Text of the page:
10 Maintenance Tips

Maintenance Tips

10 Maintenance Tips

Car maintenance is not about waiting for your dashboard to light up, your brakes to squeal, and your power steering pump to fail. Conscientious car maintenance is about being proactive and preventing those things from happening. But that requires you to practice a number of good habits. Here are some great car maintenance tips that you should try to keep in mind all the time!

Future Cadillac Lineup: XT6 and Escala Rumours

Cadillac Escala

In recent years, Cadillac has become known for delivering aggressively-styled sedans with true sporting performance. Even the base model engines provide robust performance. But the real star of the lineup has been the V-Series track-oriented models. And, of course, the Escalade remains a fixture of the lineup, as well as of the luxury SUV market generally. The lineup has been a little imbalanced, favouring cars. But that will soon change as Cadillac trims its sedans and adds some SUVs, starting with the new XT4.

The New Buick Enspire Concept: Bold EV Crossover

2018 Buick Enspire Electric Crossover

Take one look at the current Buick lineup and you’ll see no resemblance to the stodgy, rounded leisure cruisers of preceding decades. Since the introduction of the new LaCrosse, Buick has begun to consistently deliver attractive, relevant products without alienating loyal followers. The new Buick Enclave and Regal are stunners. But the new Buick Enspire crossover concept is out of this world – well, after being announced at Auto China in Beijing, it’s at least on the other side of the world.

Why China?

Revealing the new Enspire in China makes a ton of sense. First, in 2017, Buick sold 1.2 million vehicles in China. That’s roughly five times as many as they sold in the United States.  Further, China is a better market for EVs in general. The nation has a huge pollution problem and is forcing automakers to increase the number of emissions-free vehicles in their lineups. Meanwhile, North America has lagged behind in EV adoption. So, we shouldn’t feel too jealous that Buick chose China to reveal its most exciting vehicle in years.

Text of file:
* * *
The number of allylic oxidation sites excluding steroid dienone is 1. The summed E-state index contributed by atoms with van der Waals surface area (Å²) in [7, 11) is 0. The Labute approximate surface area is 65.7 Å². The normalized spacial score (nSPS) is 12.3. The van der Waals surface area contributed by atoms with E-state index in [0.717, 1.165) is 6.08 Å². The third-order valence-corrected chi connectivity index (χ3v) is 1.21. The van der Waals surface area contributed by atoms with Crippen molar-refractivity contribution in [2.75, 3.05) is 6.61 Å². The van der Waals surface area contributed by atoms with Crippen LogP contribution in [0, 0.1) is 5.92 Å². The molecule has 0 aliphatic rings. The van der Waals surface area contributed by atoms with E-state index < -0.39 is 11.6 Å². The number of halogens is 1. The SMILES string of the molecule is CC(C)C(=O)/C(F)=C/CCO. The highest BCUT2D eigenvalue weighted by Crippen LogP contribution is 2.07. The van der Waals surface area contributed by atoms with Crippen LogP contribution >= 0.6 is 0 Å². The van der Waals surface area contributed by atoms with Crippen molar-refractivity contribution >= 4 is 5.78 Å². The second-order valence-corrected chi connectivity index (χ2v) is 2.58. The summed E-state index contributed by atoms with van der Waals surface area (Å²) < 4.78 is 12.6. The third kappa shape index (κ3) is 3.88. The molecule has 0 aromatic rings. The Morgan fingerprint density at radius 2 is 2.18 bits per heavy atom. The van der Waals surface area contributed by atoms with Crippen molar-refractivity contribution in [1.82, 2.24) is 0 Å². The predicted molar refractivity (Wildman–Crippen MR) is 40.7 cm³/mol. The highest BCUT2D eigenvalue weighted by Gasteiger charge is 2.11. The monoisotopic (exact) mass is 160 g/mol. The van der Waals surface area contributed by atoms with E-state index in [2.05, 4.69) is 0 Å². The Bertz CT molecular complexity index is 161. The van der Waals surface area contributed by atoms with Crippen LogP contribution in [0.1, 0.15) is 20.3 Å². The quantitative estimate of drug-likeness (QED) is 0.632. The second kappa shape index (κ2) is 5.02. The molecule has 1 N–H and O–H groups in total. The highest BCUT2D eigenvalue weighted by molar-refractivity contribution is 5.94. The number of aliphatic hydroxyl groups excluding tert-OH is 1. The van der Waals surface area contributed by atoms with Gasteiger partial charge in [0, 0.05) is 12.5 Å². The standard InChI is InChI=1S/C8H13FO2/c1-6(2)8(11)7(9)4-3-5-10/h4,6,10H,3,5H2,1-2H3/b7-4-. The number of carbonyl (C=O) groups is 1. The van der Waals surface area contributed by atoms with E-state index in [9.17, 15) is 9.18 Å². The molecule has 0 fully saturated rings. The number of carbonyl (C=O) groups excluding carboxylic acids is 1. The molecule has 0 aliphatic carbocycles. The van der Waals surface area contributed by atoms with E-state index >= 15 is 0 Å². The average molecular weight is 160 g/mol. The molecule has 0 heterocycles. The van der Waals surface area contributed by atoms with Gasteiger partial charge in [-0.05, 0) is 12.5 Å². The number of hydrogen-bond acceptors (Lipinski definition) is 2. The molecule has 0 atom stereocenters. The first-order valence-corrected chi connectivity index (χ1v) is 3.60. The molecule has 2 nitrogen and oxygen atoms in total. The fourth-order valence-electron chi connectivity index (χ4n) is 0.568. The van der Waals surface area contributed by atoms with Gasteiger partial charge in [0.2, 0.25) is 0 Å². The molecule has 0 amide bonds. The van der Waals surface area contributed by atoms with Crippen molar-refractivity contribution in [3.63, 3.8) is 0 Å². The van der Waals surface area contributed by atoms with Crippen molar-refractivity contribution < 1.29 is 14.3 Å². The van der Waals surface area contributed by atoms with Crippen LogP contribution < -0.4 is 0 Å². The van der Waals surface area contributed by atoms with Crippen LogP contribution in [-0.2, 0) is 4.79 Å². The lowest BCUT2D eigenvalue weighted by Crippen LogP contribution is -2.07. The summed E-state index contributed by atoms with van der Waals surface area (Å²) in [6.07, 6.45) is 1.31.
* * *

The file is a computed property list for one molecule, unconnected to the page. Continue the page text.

The Buick Enspire

Evidently the good people of Buick have run out of words that begin with “EN,” so they’ve started making some up. What about entourage, endeavour, encephalitis? Or, maybe the conspicuous “e” is a tip of the cap to the fact that this is a purely electric vehicle. Yes, the Buick Enspire is a premium all-electric SUV, the holy grail of the battery-powered world. And, despite being a concept, it’s no fantasy.

Per Buick, the Enspire’s motor can generate 550 horsepower. That’s right, 550. And, as long as you’re not constantly taxing them all, it has a driving range of 

600 kilometres. That huge number, if achievable for the real market, would certainly put “range anxiety” to bed. Impressively, the Enspire is also outfitted with GM’s Super Cruise technology that delivers the safest commercially available semi-autonomous driving experience. In fact, it’s the first vehicle outside of Cadillac to be fitted with the new tech. On mapped roads, drivers can take their hands off the wheel and enjoy the ride (as long as cameras detect they’re still paying attention).

As smart and powerful as the Enspire is, the looks are arguably just as impressive. From the recessed blue mesh grille with meter-wide badge and predatoryheadlights to the subtly chamfered sheetmetal, the Enspire looks great. Five years ago, no one would believe you if you told them it’s a Buick. Maybe that’s why the company broke its promise to stop printing its name on the back of vehicles for this special occasion. That could also be the reason the steering wheel features an illuminated tri-shield badge. Still, you may not notice it with the head-up display that spans the entire windshield like something from iRobot.

Just a Concept